Removing 2nd e-  [ENDORSED]

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akroberts
Posts: 24
Joined: Fri Sep 28, 2018 12:16 am

Removing 2nd e-

Postby akroberts » Sun Oct 28, 2018 2:42 pm

Why is it harder to remove the second electron from an atom?

Maya_Peterson1C
Posts: 62
Joined: Fri Sep 28, 2018 12:28 am

Re: Removing 2nd e-

Postby Maya_Peterson1C » Sun Oct 28, 2018 2:48 pm

If you remove an electron, you are creating a cation. This net positive charge creates a stronger electrostatic attraction that holds the electrons tighter to the nucleus, thus requiring more energy to separate.

KatrinaPho_2I
Posts: 60
Joined: Fri Sep 28, 2018 12:28 am

Re: Removing 2nd e-  [ENDORSED]

Postby KatrinaPho_2I » Sun Oct 28, 2018 2:56 pm

By removing an electron, there is now a larger ratio of protons to electrons meaning that the electrons that are left are more attracted to the positive nucleus. This attraction is harder to overcome, therefore it takes more energy to remove the next electrons.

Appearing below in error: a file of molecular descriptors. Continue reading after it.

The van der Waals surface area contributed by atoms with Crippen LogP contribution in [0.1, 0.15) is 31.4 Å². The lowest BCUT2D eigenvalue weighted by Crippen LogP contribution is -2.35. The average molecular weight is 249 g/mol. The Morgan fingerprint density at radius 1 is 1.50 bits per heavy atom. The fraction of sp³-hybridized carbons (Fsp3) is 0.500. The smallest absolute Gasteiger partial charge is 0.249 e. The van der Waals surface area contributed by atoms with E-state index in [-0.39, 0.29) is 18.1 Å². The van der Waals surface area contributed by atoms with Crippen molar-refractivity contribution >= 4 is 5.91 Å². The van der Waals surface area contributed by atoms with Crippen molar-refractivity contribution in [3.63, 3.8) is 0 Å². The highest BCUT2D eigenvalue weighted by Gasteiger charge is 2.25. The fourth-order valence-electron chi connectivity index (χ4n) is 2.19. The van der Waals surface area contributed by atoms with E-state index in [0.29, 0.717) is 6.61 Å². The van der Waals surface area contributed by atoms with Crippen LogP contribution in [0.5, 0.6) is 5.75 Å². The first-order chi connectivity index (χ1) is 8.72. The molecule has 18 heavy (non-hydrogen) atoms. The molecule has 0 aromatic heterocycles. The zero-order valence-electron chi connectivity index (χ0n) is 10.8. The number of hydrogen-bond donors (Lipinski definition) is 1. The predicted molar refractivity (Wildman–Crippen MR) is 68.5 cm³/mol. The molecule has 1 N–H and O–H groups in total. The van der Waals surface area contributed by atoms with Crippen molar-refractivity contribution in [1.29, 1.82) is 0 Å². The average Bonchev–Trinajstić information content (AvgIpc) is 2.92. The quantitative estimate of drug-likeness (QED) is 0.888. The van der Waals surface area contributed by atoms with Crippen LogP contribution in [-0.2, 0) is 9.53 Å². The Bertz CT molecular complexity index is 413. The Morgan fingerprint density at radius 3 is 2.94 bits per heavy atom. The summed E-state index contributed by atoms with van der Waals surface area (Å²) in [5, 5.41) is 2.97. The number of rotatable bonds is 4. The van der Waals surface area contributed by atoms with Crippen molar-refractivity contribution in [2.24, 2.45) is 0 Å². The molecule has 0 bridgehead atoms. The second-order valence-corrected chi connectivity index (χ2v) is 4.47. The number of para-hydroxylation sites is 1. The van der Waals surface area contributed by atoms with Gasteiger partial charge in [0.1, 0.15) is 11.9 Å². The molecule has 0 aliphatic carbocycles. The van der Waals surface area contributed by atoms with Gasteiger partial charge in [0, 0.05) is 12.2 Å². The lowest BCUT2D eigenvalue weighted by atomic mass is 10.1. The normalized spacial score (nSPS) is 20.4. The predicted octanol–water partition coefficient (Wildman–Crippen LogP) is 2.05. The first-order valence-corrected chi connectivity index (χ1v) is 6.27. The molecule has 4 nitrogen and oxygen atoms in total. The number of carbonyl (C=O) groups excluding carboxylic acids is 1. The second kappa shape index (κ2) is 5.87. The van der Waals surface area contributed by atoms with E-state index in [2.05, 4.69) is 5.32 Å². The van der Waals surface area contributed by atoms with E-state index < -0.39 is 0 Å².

daniella_knight1I
Posts: 57
Joined: Fri Sep 28, 2018 12:18 am

Re: Removing 2nd e-

Postby daniella_knight1I » Sun Oct 28, 2018 2:58 pm

When you remove an election, the atom becomes more positive in the nucleus which means the electrons will be pulled down more since the charge is stronger.

Luc Lorain 1L
Posts: 59
Joined: Fri Sep 28, 2018 12:18 am

Re: Removing 2nd e-

Postby Luc Lorain 1L » Sun Oct 28, 2018 5:46 pm

In certain cases, such as the alkali metals in Group 1A, this idea is very easily imagined. Since these metals all have only 1 valence electron in their ground state, it should be fairly easy (low energy requirement) to remove that one electron. However, after this electron is lost the atom is left with a electron structure identical to a noble gas, which are inert and very hard (high energy requirement) to ionize.


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